I should mention there’s a lot of controversy in the churches about faith healings, and while I don’t want to spend a whole lot of time on the subject I’d like to speak to it briefly. Do miracles still happen today? Yes. Do they always happen? No. Even when Jesus walked this earth not every person in Israel was healed of every disease. Why do miracles happen for some people and not for others? I don’t know. Sometimes God chooses to heal us the old-fashioned way – through doctors and nurses – and this has its purposes. For example, if I hadn’t been in hospital last year, our Facebook group No Walls Faith Community never would have come into being, because I got the inspiration for the group when I was in the ICU.  God moves in mysterious ways sometimes!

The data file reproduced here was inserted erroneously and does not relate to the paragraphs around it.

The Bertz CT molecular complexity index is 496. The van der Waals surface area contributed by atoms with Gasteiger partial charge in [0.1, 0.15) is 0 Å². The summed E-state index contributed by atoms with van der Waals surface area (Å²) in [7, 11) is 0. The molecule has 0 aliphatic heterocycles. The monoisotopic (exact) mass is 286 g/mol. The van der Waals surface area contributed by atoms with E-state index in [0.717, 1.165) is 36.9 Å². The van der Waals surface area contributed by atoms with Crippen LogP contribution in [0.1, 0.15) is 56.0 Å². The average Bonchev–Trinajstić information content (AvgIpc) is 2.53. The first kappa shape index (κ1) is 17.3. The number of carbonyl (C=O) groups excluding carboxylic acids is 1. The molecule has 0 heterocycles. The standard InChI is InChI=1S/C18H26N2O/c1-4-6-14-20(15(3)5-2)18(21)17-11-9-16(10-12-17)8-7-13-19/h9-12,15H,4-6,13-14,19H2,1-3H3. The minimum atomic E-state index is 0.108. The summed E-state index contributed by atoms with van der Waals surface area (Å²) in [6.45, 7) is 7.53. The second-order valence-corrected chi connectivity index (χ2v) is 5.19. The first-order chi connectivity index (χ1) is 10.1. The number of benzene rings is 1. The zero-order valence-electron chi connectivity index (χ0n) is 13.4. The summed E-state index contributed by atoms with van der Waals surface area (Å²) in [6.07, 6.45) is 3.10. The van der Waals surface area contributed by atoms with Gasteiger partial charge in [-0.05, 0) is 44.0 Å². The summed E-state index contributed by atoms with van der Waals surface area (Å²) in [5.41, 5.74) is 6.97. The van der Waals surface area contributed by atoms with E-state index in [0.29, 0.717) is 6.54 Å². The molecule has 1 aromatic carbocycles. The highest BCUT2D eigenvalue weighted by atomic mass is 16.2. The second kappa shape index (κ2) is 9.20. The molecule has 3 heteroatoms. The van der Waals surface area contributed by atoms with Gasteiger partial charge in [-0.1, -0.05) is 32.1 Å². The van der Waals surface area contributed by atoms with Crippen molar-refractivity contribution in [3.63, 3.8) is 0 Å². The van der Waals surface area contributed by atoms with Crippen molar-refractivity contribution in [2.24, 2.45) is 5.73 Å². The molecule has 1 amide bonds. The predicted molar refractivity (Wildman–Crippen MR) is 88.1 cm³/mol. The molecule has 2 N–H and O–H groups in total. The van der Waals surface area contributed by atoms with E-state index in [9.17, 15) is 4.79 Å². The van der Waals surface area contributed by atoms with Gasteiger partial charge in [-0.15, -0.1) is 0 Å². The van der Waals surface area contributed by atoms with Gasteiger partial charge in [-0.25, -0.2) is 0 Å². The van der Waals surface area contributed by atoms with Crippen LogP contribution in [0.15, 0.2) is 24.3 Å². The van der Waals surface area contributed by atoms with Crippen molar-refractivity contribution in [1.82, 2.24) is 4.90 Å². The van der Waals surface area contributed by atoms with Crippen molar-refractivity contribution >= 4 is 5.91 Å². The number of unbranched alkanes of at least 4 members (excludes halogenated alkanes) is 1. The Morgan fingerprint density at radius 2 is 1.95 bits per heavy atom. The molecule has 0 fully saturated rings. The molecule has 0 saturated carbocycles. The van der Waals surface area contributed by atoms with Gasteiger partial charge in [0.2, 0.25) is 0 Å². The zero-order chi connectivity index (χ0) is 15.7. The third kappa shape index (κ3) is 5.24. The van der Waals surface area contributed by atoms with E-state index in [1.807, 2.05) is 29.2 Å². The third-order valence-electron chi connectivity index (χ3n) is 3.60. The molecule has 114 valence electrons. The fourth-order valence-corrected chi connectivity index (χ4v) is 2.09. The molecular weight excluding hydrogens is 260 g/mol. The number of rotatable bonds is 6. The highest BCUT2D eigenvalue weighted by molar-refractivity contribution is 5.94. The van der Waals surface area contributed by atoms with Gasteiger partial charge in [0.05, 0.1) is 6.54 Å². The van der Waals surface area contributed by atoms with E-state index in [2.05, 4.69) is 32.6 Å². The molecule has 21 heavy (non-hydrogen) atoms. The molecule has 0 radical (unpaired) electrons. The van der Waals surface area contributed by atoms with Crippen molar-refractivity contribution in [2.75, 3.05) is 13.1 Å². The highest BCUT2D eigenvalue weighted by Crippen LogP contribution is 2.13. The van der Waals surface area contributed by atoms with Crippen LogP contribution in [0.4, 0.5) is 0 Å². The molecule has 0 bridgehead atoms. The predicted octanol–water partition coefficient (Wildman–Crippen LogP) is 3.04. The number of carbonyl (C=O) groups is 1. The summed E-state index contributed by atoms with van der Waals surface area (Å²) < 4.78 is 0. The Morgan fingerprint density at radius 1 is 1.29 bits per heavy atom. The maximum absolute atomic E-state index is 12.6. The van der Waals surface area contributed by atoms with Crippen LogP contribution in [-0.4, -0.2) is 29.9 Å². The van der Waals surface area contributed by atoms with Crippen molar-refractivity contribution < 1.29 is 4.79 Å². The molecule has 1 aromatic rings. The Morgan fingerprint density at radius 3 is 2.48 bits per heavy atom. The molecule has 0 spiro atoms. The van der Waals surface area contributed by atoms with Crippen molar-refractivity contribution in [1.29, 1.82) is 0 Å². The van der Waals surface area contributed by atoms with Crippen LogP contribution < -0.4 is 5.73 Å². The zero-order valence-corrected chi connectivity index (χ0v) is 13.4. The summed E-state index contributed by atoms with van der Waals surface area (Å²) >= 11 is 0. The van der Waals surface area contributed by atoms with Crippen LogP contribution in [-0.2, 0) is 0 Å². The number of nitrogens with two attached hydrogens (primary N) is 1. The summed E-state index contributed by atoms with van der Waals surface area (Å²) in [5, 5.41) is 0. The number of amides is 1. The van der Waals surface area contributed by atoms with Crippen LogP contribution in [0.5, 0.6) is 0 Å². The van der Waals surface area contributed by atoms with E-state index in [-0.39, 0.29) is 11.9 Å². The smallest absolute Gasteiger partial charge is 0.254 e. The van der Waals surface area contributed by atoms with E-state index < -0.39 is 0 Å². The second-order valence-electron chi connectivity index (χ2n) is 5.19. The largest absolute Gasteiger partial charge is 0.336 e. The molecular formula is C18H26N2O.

One thing I can tell you for sure: God is in control, and God knows what we need even before we ask. And Jesus proves this by providing a meal for this crowd, unasked-for, before they need to go home.

Another thing that’s for sure: Jesus has the same compassion for us that he had for that crowd. This amazes us, just like it amazed them. Our physical needs, and the physical needs of our neighbors, are of great importance to God.

Another thing that’s for sure: we were meant to pray for each other – to bring each other to Jesus – just like this crowd did for their friends. And when prayers are answered, we give all the praise and glory to the God of Israel, just like this crowd did, and to the King of Kings whose Kingdom is coming.

One more thing that’s for sure: looking at those seven loaves of bread, and what was left over: if what we have seems small in our eyes – if what we offer God seems insignificant – in Jesus’ hands it will be more than enough. Pray for this.